The Frog Blog

The Frog Blog

Tuesday, 29 July 2014

Writing: Giving Feedback or "Critiques" (Part 1)

Writing: Giving Feedback or "Critiques" (Part 1)

We, as writers (whether amateur, "hobby", or professional), are forever seeking to better ourselves and to improve our craft. Often, we will seek feedback from others regarding our work, often in the form of critiques.

We may even give out critiques ourselves, to friends and to fellow writers. As with all skills, "critiquing" has a learning curve and today I would like to talk about what I've learned about being a "critic" or a giver of feedback in the past year or so: what I do, what I found I should not do, and what good techniques I've come across.

I've made my fair share of mistakes in the past and I'm sure I will make many more in the future, but I hope this will be an interesting read and may help others in bettering themselves, whether as a writer or a critic, or both. And I hope you won't make as many mistakes as I did!

What are my credentials?

On Wattpad, I am what they call a "critic", that is: I offer my thoughts and knowledge on writing to others who request my "service". Both as a writer and as a critic I have a long way to go, but I do try my best to help others improve and also offer my thoughts on their writings as a reader.

What are my qualifications? How many books have I published? What mind-blowing literature pieces have I created to take the world by storm?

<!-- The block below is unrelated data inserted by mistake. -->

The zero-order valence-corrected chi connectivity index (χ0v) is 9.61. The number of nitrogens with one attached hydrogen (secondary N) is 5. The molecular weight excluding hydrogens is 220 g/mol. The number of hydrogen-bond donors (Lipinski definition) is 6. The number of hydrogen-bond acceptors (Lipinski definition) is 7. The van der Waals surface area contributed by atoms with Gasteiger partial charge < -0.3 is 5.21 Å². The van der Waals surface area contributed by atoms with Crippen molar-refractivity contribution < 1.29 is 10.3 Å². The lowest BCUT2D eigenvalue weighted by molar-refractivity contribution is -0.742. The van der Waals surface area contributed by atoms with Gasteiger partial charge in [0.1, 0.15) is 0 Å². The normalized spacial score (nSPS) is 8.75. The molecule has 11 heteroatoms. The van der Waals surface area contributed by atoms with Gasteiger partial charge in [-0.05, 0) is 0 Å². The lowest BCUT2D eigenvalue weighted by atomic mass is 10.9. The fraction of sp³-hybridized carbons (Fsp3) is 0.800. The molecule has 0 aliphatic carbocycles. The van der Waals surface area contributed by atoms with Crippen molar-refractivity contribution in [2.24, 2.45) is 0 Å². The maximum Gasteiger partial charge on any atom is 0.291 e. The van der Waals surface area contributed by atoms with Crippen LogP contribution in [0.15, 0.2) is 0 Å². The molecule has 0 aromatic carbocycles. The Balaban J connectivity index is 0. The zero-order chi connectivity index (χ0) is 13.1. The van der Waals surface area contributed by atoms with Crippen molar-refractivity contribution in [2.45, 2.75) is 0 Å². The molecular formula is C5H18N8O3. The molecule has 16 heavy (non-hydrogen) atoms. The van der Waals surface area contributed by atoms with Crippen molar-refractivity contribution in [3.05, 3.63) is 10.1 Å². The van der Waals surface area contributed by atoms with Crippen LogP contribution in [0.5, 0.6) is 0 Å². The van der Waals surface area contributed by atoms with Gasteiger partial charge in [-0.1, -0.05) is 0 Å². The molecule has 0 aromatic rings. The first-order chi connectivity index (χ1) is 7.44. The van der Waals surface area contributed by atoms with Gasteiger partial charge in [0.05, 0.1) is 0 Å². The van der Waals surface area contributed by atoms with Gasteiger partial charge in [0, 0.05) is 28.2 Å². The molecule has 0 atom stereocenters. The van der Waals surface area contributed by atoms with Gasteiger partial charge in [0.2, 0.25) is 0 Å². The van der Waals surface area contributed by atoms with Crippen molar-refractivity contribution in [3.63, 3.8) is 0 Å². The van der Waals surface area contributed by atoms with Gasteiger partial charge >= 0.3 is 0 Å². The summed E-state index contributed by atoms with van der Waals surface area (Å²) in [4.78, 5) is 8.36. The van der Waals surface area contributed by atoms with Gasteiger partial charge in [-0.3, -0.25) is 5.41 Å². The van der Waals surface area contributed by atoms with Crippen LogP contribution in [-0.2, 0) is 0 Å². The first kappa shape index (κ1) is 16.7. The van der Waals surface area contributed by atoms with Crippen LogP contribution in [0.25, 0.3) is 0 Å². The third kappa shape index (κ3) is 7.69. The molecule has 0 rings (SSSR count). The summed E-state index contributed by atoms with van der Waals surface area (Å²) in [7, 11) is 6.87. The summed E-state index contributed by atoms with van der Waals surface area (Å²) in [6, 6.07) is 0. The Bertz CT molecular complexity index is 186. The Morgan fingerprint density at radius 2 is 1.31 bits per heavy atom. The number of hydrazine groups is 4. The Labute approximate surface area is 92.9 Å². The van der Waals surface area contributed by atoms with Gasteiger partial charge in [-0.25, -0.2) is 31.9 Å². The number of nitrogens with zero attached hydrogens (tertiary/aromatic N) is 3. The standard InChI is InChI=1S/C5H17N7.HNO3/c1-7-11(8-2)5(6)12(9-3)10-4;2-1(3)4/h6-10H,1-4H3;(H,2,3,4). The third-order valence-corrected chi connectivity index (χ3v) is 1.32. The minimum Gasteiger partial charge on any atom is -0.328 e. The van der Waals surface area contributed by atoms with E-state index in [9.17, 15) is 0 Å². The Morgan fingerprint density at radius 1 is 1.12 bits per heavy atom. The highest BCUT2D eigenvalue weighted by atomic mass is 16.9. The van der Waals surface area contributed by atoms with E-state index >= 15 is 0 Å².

None. Well, I got two A*s in English Language and English Literature at GCSE level (16 years old), but I never pursued the languages beyond that point, favouring the sciences and maths instead and am studying those at university level. However, I am a very, very avid reader. I've been devouring books since I was young and that hasn't changed as an adult, although a few research papers have been thrown into the mix, too. Although my sub-par school curriculum offered little to no grammar lessons, I learned a lot about writing through reading. In the past year on Wattpad, I've also learned from fellow critics about the art of writing as well as the art of critiquing and have "published" a few novels and short stories on that site.

Is this post the absolute law in how one conducts oneself as a critic and how prose must be written? Of course not! I'm just expressing my views based on my own personal experience -- and I have made numerous blunders in the process -- and how I feel one can be a thorough and, above all, helpful critic. My methods may not work for everyone and I still have lots to learn, but I hope it can help others give feedback when they critique or when they comment on a story.

What is feedback? (From Oxford Dictionaries online)

Critique: a detailed analysis and assessment of something, especially a literary, philosophical, or political theory. 
Feedback: Information about reactions to a product, a person’s performance of a task, etc. which is used as a basis for improvement.
Basically, we analyse and assess how good or bad something is -- with the aim to help them improve.

So the backbone of giving feedback is: do not aim to crush the soul of the recipient.

Of course, there are some who are sensitive and insecure about their writing skills. We've all been there. There are those who don't actually want the flaws in their work highlighted and don't actually want you hammering at them about ways they can improve their wares. There are those whose skills are actually much lower than yours -- think of a maths professor teaching at university level teaching their kid how to do addition (only in terms of the difference in skill, as I'm not claiming to be a professional in the slightest), he/she wouldn't be teaching them them mathematical modelling or all kinds of complicated algebra. So you've got to alter your expectations and advice according to the recipient...